NIPSCO gets support for green energy
BY Teresa Auch Schultz email@example.com November 16, 2011 9:36PM
Steve Francis makes a point while speaking before a group a the Sierra Club's Clean Energy Future Coalition launch at the Long Beach Community Center Wednesday Nov. 16, 2011. Francis is the chairman of the Sierra Club Hoosier chapter. | Andy Lavalley~Sun-Times Media
Updated: December 18, 2011 4:56PM
Long Beach resident Joy Schmitt hadn’t come to expect much from Northern Indiana Public Service Co., so she was surprised when she heard earlier this year that the energy company was making plans to promote alternative energy.
“I think it’s fantastic,” Schmitt said. “For once I’m proud of Indiana.”
She and other residents showed their support by coming to a community event organized by the Sierra Club to announce the Clean Energy Future Coalition to support NIPSCO in its continued efforts to promote green energy.
The Sierra Club also presented 1,000 petitions from residents thanking NIPSCO for its efforts.
The event was in reaction to news by NIPSCO that it planned to start implementing net metering and a feed-in tariff program, which will allow customers who use alternative energy to send any unused electricity into the system and then receive either money or credit for it.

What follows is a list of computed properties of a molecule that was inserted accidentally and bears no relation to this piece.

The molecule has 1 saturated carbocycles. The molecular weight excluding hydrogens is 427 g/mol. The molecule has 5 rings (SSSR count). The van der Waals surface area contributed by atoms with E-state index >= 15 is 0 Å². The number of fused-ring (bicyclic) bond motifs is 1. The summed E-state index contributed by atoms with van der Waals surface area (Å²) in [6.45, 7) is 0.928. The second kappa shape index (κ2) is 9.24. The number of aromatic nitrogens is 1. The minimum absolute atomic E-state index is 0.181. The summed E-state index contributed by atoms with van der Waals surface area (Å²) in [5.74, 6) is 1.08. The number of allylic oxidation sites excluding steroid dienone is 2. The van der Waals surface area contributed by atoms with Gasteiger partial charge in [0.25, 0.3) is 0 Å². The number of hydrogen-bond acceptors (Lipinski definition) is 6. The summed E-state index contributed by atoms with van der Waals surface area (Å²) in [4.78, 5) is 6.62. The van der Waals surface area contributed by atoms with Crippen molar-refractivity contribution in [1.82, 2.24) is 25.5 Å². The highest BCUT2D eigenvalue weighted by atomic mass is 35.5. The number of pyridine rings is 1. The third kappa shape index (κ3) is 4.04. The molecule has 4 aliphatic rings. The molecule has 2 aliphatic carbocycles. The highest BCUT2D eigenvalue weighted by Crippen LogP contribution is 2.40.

NIPSCO has started to implement the programs, Virgina Shannon, field operator with the Sierra Club, said, but the coalition wants to continue to provide support and encouragement to see the programs fully in the works.
“We’re working to create a broad base of public support and use that to thank them,” Shannon said.
Russ Draper, an energy consultant with Home Energy in Middlebury, spoke to the crowd about the viability of alternative energy in northern Indiana, which doesn’t have the sunny reputation of the Southwest.
Despite not having as much sun as some states, he said it was possible for Indiana to create more energy than it needs through solar power and pointed to the world’s leader in solar, Germany, which actually has one hour less of sun on average than Indiana.
Shannon said not only does the program have environmental benefits but that also economic ones by creating new jobs. Shawn Kaczmarek, a Long Beach resident and executive team leader for Save Moon Valley, said he thought LaPorte County was at the edge of a new technological bubble that could greatly improve the area’s economy and lifestyle, if only local leaders chose to take advantage.
“If they don’t grab that opportunity, it goes away,” he said.